UK researchers aim to tackle railway challenges

Train moving at speed
Professor Simon Iwnicki
Professor Simon Iwnicki
Researchers from the new Institute of Railway Research at the University of Huddersfield intend to address one of the most complex issues in engineering – the relationship between a locomotive’s wheel and the rail. The Institute’s 12-strong research team will work to deliver greater safety and cost efficiencies for the United Kingdom’s rail network.

Under the guidance of Professor Simon Iwnicki, deputy chair of the Railway Division at the Institution of Mechanical Engineers, the research team will investigate the nature of the contact between rolling stock and the track. A better understanding of this point of contact, which is only around the size of a thumbnail and typically lasts for a matter of milliseconds, could facilitate the optimisation of materials and designs used to manufacture tracks and wheels.

The relationship between wheel and rail has been described as one of the most challenging in engineering. Obviously, it has been around for a long, long time. Broadly speaking, we still use steel wheels and rails that George Stephenson would have been familiar with. Even so, our understanding has developed enormously over the years.
Professor Simon Iwnicki
In an interview with, Professor Iwnicki explained more about the complex relationship, and discussed how research within this field could help to mitigate rising rail fares. I began by asking Professor Iwnicki about the challenges involved in studying this interaction.

"There are lots of challenges," he replied. "The relationship between wheel and rail has been described as one of the most challenging in engineering. Obviously, it has been around for a long, long time. Broadly speaking, we still use steel wheels and rails that George Stephenson would have been familiar with. Even so, our understanding has developed enormously over the years. The main challenge is posed by the fact that all of a railway vehicle’s forces are carried through a very small contact patch between the wheel and the rail. A typical axle load for a vehicle is around 25 tonnes. That means that you have 12.5 tonnes on each thumbnail-sized contact patch. This is just the vertical load. A train also has to accelerate, brake, navigate curves in the line, and all of these pressures are communicated through the tiny contact patches. Moreover, with a vehicle moving at any sort of speed, this happens in milliseconds."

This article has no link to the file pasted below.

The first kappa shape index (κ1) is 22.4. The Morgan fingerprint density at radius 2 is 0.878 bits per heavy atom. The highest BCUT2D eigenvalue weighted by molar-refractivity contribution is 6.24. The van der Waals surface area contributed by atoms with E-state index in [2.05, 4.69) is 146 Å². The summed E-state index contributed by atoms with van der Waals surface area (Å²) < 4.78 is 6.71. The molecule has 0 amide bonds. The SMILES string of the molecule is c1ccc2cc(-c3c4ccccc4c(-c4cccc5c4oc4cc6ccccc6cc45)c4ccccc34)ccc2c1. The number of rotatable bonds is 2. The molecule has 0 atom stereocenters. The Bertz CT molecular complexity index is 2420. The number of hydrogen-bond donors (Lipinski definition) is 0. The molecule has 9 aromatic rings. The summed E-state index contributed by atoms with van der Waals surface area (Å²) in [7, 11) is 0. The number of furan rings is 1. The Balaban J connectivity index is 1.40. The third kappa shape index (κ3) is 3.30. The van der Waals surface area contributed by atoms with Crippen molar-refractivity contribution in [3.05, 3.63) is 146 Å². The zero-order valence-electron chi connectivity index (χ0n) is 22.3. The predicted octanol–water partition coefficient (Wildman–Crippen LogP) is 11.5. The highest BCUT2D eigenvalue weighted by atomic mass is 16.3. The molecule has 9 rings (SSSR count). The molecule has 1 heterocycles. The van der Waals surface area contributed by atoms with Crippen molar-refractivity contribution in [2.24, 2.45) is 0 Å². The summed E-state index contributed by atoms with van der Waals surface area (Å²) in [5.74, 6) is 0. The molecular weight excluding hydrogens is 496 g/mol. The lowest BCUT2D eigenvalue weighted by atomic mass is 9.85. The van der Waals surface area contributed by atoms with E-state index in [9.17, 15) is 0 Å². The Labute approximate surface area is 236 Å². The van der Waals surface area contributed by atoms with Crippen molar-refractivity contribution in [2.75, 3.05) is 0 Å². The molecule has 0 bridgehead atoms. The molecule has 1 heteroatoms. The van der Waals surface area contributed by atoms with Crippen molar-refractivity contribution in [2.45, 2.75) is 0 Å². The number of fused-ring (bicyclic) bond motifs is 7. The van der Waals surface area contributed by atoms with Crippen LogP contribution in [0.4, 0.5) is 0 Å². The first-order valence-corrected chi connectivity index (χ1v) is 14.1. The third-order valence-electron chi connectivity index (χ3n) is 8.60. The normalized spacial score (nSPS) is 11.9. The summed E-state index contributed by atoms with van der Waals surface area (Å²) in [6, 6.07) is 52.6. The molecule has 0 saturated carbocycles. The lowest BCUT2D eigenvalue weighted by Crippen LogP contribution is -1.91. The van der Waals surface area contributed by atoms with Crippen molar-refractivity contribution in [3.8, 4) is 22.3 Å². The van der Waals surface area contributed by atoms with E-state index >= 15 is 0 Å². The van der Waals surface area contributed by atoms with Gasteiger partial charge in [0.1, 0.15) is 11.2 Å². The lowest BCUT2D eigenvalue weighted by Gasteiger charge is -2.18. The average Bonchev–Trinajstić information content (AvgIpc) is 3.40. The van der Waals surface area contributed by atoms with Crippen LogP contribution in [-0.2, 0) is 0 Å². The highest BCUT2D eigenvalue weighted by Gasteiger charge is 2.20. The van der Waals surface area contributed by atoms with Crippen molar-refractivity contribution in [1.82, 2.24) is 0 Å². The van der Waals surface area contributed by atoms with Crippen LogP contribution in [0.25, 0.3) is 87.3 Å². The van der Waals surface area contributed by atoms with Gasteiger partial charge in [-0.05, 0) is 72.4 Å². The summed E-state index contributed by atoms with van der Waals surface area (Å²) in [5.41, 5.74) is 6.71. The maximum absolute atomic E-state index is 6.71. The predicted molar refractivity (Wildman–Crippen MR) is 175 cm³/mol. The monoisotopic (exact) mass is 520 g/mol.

I asked Professor Iwnicki how scientists are able to study an interaction that is so small and fleeting.

"One of the most interesting studies was carried out by the German physicist Professor Heinrich Hertz in the 1880s. Hertz was quite an interesting character; he did much of his best work whilst working as a research assistant in Berlin in his 20s. He worked in lots of different areas such as fluids and hydraulics, but he conducted some particularly interesting investigations into contact. We still use some of his findings concerning how bodies react when they are pressed into contact with one another.

"However, Hertz’s work makes some big simplifications. For example, it assumes that materials are elastic. Actually, steel can behave plastically when bearing high loads. Initially, it behaves elastically, which means that if you remove a load it returns to its previous shape. However, it deforms plastically as the load increases, meaning that it doesn’t return to its previous shape. The problem with this kind of loading is that damage can be caused to the constituent material. Cracks can grow as the load is repeatedly added and removed. During their lifetimes, a point on the rail will undergo millions of wheel passages and a wheel will go through millions of cycles. As a result, fatigue cracks can grow and they can result in the rail failing.